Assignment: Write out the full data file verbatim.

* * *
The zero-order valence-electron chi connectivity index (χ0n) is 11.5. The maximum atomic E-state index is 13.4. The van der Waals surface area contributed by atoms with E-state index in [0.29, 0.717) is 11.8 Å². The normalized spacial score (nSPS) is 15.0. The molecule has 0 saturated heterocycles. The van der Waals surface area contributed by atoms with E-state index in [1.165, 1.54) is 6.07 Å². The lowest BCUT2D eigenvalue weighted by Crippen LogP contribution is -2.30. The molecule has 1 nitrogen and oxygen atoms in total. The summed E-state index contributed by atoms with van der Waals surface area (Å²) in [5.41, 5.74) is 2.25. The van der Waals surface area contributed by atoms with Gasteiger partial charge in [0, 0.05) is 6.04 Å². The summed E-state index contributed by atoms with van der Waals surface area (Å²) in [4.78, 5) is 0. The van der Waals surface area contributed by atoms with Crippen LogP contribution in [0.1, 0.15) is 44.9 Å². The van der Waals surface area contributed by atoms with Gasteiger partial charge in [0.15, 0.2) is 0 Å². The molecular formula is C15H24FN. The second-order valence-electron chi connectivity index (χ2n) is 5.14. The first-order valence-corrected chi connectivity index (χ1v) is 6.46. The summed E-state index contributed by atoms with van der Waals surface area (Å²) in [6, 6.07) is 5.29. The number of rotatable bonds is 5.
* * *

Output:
The zero-order valence-electron chi connectivity index (χ0n) is 11.5. The maximum atomic E-state index is 13.4. The van der Waals surface area contributed by atoms with E-state index in [0.29, 0.717) is 11.8 Å². The normalized spacial score (nSPS) is 15.0. The molecule has 0 saturated heterocycles. The van der Waals surface area contributed by atoms with E-state index in [1.165, 1.54) is 6.07 Å². The lowest BCUT2D eigenvalue weighted by Crippen LogP contribution is -2.30. The molecule has 1 nitrogen and oxygen atoms in total. The summed E-state index contributed by atoms with van der Waals surface area (Å²) in [5.41, 5.74) is 2.25. The van der Waals surface area contributed by atoms with Gasteiger partial charge in [0, 0.05) is 6.04 Å². The summed E-state index contributed by atoms with van der Waals surface area (Å²) in [4.78, 5) is 0. The van der Waals surface area contributed by atoms with Crippen LogP contribution in [0.1, 0.15) is 44.9 Å². The van der Waals surface area contributed by atoms with Gasteiger partial charge in [0.15, 0.2) is 0 Å². The molecular formula is C15H24FN. The second-order valence-electron chi connectivity index (χ2n) is 5.14. The first-order valence-corrected chi connectivity index (χ1v) is 6.46. The summed E-state index contributed by atoms with van der Waals surface area (Å²) in [6, 6.07) is 5.29. The number of rotatable bonds is 5.